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Lesson 5
When Is a Fight a Massacre? The Bloody Brook Massacre and Falls Fight

Subject Areas
• U.S. History - Colonial America and the New Nation
• U.S. History- Native Americans

Upper elementary & middle school

Learning Objectives
After completing these activities, students will be able to:
• Describe what occurred during each attack
• Identify examples of biased reporting
• Explain why the reports do not agree on factual information, such as numbers killed, etc.
• Provide examples of different points of view
• Explain the connotations surrounding the term massacre

• Primary document analysis
• Observing and describing
• Interpreting written information
• Comparing and contrasting
• Making inferences
• Thinking critically
• Expressing opinions

Time Required
One to two class periods

In this lesson, students study reports written through time about these two attacks, focusing on the consequences of the attacks and evidence of bias in the reports. They will analyze report sources and begin to understand the concept of bias and point of view in written historical records.

Guiding Question
When is it right to label an attack a massacre?

image of Bloody Brook monument

Monument to Bloody Brook in South Deerfield, MA


image of Falls Fight monument

Monument to Captian William Turner, leader of English soldiers at the Falls Fight in Turners Falls, MA

Preparing to Teach
1. Go to the Assault on Peskeompskut (also known as the Falls Fight) scene on the 1704 website. Read about this attack and the Bloody Brook attack (discussed on the English tab). Be sure to read the Overview tab, the English tab, and the Wobanaki tab.

2. Go to the American Centuries website (www.americancenturies.mass.edu) to access the curriculum titled: The Lessons of 1704 - Lesson #4, Problems and Events Leading Up to the Attack on 1704. Print all of the readings and worksheets for Activity 2:

Bloody Brook Massacre

• The Redeemed Captive Returning to Zion, pgs. 99-101
• The History of Deerfield, Vol. I, pgs. 100-103
• Soldiers in King Philip's War

Falls Fight
• The Redeemed Captive Returning to Zion, pgs. 104-106
• The History of Deerfield, Vol. I, pgs. 155-157
• Soldiers in King Philip's War, pg. 37
• The History of Philip's War

• Battle Summary Sheets - Falls Fight, pgs. 1 & 2
• Battle Summary Sheets - Bloody Brook, pgs. 1 & 2

Teaching the Lesson

1. Direct students to go to the 1704 website and examine the Assault on Peskeompskut (also known as the Falls Fight) scene and read about this attack. They should then read about the Bloody Brook Massacre on the English tab. Finally, they should also read the Overview tab and the Wobanaki tab.

2. Divide students into small groups and assign half the groups to study the Bloody Brook Massacre, and the other half to study the Falls Fight. Distribute the readings listed above to the appropriate groups.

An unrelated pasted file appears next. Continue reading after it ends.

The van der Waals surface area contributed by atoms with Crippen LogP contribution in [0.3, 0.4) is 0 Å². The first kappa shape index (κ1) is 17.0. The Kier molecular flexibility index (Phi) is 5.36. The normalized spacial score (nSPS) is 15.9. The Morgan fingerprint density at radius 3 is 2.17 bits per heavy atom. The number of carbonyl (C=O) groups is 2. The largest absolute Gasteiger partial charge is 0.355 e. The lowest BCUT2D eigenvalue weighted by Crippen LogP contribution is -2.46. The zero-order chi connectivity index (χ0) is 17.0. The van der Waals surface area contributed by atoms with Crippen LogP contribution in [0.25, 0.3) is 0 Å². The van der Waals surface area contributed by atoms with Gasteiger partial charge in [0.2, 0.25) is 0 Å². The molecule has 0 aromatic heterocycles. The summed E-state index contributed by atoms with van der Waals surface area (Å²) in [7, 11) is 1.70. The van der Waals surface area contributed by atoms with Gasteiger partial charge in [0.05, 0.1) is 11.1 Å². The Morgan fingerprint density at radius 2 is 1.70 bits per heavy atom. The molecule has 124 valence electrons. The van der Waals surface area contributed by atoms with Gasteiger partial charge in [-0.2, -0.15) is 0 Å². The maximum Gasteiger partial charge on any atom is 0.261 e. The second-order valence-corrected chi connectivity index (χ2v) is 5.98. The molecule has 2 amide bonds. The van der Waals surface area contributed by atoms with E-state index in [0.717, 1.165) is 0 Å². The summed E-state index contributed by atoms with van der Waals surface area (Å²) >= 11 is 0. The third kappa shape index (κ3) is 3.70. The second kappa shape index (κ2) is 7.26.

3. Tell students they will be gathering information about the two attacks in small groups, using primary and secondary sources. Explain that the groups should divide up the readings so that each student has at least one. Each student should skim his/her readings and highlight information about:

• How the battles were carried out (who did what and when)
• What the results of the battles were (e.g. how many people died or were wounded)
• The language used to describe the attacks and the attackers

4. Distribute the appropriate Battle Summary Worksheet for each student to complete.

5. Hold a class discussion to review findings. During the discussion, help students understand the connotation of words like "fight" and "massacre." Also, note that there are discrepancies in the numbers of attackers, those who died, etc. This issue is addressed in the 1704 Teachers' Guide lesson Numbers That Don't Add Up. Ask:

a. Why are there discrepancies in the numbers of attackers, those who died, etc.?
b. In the Bloody Brook Massacre, how are the victims viewed?
c. In the Falls Fight, how are the victims viewed?
d. Compare the words that describe the victims and attackers in each case. Which show more negative language? Why?
e. The attack at Bloody Brook has been known over the years as a "massacre," and the attack at the "Falls" has been known as a "fight." Which attack had more victims? Which attack resulted in more deaths? In each attack, did either victim group fight back?
f. In a dictionary, look up the definitions for "fight" and "massacre."
g. Should either attack be called a "massacre"? Why or why not?

Suggested answers to the Student Activity Sheet.

From the Explanations Menu of this website:

  • Who Owns History?, by Barry O'Connell

New England Outpost, by Richard Melvoin


This lesson was adapted from one by Charlene Galenski and Kathy Klaes, teachers at Deerfield Elementary School in Deerfield, MA.


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